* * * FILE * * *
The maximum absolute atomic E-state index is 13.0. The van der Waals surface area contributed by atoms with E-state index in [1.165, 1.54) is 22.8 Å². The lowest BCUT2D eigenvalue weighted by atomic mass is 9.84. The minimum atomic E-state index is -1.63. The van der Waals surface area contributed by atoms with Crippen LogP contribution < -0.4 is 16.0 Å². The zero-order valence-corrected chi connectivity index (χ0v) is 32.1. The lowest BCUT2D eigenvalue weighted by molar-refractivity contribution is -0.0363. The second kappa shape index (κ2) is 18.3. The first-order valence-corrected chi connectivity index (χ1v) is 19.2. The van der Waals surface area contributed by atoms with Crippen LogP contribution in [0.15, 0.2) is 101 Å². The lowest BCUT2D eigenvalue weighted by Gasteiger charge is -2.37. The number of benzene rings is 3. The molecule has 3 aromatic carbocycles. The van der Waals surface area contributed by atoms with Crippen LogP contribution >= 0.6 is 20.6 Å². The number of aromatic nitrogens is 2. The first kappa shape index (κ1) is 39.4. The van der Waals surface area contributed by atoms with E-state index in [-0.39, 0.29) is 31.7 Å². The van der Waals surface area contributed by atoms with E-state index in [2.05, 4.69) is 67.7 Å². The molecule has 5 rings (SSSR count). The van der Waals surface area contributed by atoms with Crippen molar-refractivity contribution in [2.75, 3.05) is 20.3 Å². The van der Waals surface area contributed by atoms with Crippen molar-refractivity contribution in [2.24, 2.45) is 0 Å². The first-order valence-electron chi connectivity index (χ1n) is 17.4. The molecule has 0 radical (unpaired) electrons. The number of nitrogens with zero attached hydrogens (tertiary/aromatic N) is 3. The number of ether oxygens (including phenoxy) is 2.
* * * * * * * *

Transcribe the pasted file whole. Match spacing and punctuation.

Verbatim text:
The maximum absolute atomic E-state index is 13.0. The van der Waals surface area contributed by atoms with E-state index in [1.165, 1.54) is 22.8 Å². The lowest BCUT2D eigenvalue weighted by atomic mass is 9.84. The minimum atomic E-state index is -1.63. The van der Waals surface area contributed by atoms with Crippen LogP contribution < -0.4 is 16.0 Å². The zero-order valence-corrected chi connectivity index (χ0v) is 32.1. The lowest BCUT2D eigenvalue weighted by molar-refractivity contribution is -0.0363. The second kappa shape index (κ2) is 18.3. The first-order valence-corrected chi connectivity index (χ1v) is 19.2. The van der Waals surface area contributed by atoms with Crippen LogP contribution in [0.15, 0.2) is 101 Å². The lowest BCUT2D eigenvalue weighted by Gasteiger charge is -2.37. The number of benzene rings is 3. The molecule has 3 aromatic carbocycles. The van der Waals surface area contributed by atoms with Crippen LogP contribution >= 0.6 is 20.6 Å². The number of aromatic nitrogens is 2. The first kappa shape index (κ1) is 39.4. The van der Waals surface area contributed by atoms with E-state index in [-0.39, 0.29) is 31.7 Å². The van der Waals surface area contributed by atoms with E-state index in [2.05, 4.69) is 67.7 Å². The molecule has 5 rings (SSSR count). The van der Waals surface area contributed by atoms with Crippen molar-refractivity contribution in [2.75, 3.05) is 20.3 Å². The van der Waals surface area contributed by atoms with Crippen molar-refractivity contribution in [2.24, 2.45) is 0 Å². The first-order valence-electron chi connectivity index (χ1n) is 17.4. The molecule has 0 radical (unpaired) electrons. The number of nitrogens with zero attached hydrogens (tertiary/aromatic N) is 3. The number of ether oxygens (including phenoxy) is 2.